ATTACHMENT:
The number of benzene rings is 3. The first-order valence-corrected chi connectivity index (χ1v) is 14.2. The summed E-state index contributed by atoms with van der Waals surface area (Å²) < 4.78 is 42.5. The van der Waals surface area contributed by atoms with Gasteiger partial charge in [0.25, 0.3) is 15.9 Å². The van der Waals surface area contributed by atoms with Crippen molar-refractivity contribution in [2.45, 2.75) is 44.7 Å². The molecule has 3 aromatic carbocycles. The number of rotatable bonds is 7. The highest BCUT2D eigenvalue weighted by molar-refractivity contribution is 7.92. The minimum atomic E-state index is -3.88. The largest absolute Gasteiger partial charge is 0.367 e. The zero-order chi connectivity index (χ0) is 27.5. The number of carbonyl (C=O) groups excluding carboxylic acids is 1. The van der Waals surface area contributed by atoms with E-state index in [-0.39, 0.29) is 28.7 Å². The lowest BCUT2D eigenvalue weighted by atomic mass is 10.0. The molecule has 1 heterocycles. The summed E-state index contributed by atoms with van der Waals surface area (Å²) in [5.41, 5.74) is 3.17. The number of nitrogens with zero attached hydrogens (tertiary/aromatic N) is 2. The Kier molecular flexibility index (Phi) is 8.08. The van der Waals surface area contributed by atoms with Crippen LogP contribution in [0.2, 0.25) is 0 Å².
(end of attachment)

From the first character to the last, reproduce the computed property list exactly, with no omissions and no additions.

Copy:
The number of benzene rings is 3. The first-order valence-corrected chi connectivity index (χ1v) is 14.2. The summed E-state index contributed by atoms with van der Waals surface area (Å²) < 4.78 is 42.5. The van der Waals surface area contributed by atoms with Gasteiger partial charge in [0.25, 0.3) is 15.9 Å². The van der Waals surface area contributed by atoms with Crippen molar-refractivity contribution in [2.45, 2.75) is 44.7 Å². The molecule has 3 aromatic carbocycles. The number of rotatable bonds is 7. The highest BCUT2D eigenvalue weighted by molar-refractivity contribution is 7.92. The minimum atomic E-state index is -3.88. The largest absolute Gasteiger partial charge is 0.367 e. The zero-order chi connectivity index (χ0) is 27.5. The number of carbonyl (C=O) groups excluding carboxylic acids is 1. The van der Waals surface area contributed by atoms with E-state index in [-0.39, 0.29) is 28.7 Å². The lowest BCUT2D eigenvalue weighted by atomic mass is 10.0. The molecule has 1 heterocycles. The summed E-state index contributed by atoms with van der Waals surface area (Å²) in [5.41, 5.74) is 3.17. The number of nitrogens with zero attached hydrogens (tertiary/aromatic N) is 2. The Kier molecular flexibility index (Phi) is 8.08. The van der Waals surface area contributed by atoms with Crippen LogP contribution in [0.2, 0.25) is 0 Å².